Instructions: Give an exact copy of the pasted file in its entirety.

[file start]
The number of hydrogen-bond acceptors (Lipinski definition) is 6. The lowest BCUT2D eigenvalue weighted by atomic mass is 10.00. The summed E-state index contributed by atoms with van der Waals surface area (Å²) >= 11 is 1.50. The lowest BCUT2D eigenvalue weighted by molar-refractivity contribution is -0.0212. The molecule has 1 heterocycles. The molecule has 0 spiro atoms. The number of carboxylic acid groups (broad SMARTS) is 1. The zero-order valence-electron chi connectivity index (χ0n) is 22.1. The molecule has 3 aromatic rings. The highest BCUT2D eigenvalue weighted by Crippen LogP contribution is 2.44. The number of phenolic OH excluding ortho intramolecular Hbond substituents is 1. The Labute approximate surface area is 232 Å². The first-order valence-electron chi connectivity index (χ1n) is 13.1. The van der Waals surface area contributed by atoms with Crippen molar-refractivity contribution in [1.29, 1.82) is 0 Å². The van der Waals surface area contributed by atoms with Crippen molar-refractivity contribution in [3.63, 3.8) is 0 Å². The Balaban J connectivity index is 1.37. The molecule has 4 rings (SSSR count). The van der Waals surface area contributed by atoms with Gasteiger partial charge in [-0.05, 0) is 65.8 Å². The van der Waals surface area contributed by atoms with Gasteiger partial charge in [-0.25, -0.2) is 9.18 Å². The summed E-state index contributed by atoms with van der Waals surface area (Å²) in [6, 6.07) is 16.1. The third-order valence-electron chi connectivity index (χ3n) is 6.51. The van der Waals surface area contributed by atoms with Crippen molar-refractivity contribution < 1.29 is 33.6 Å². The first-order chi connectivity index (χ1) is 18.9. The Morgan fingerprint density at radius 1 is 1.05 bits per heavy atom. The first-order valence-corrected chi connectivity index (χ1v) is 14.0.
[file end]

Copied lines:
The number of hydrogen-bond acceptors (Lipinski definition) is 6. The lowest BCUT2D eigenvalue weighted by atomic mass is 10.00. The summed E-state index contributed by atoms with van der Waals surface area (Å²) >= 11 is 1.50. The lowest BCUT2D eigenvalue weighted by molar-refractivity contribution is -0.0212. The molecule has 1 heterocycles. The molecule has 0 spiro atoms. The number of carboxylic acid groups (broad SMARTS) is 1. The zero-order valence-electron chi connectivity index (χ0n) is 22.1. The molecule has 3 aromatic rings. The highest BCUT2D eigenvalue weighted by Crippen LogP contribution is 2.44. The number of phenolic OH excluding ortho intramolecular Hbond substituents is 1. The Labute approximate surface area is 232 Å². The first-order valence-electron chi connectivity index (χ1n) is 13.1. The van der Waals surface area contributed by atoms with Crippen molar-refractivity contribution in [1.29, 1.82) is 0 Å². The van der Waals surface area contributed by atoms with Crippen molar-refractivity contribution in [3.63, 3.8) is 0 Å². The Balaban J connectivity index is 1.37. The molecule has 4 rings (SSSR count). The van der Waals surface area contributed by atoms with Gasteiger partial charge in [-0.05, 0) is 65.8 Å². The van der Waals surface area contributed by atoms with Gasteiger partial charge in [-0.25, -0.2) is 9.18 Å². The summed E-state index contributed by atoms with van der Waals surface area (Å²) in [6, 6.07) is 16.1. The third-order valence-electron chi connectivity index (χ3n) is 6.51. The van der Waals surface area contributed by atoms with Crippen molar-refractivity contribution < 1.29 is 33.6 Å². The first-order chi connectivity index (χ1) is 18.9. The Morgan fingerprint density at radius 1 is 1.05 bits per heavy atom. The first-order valence-corrected chi connectivity index (χ1v) is 14.0.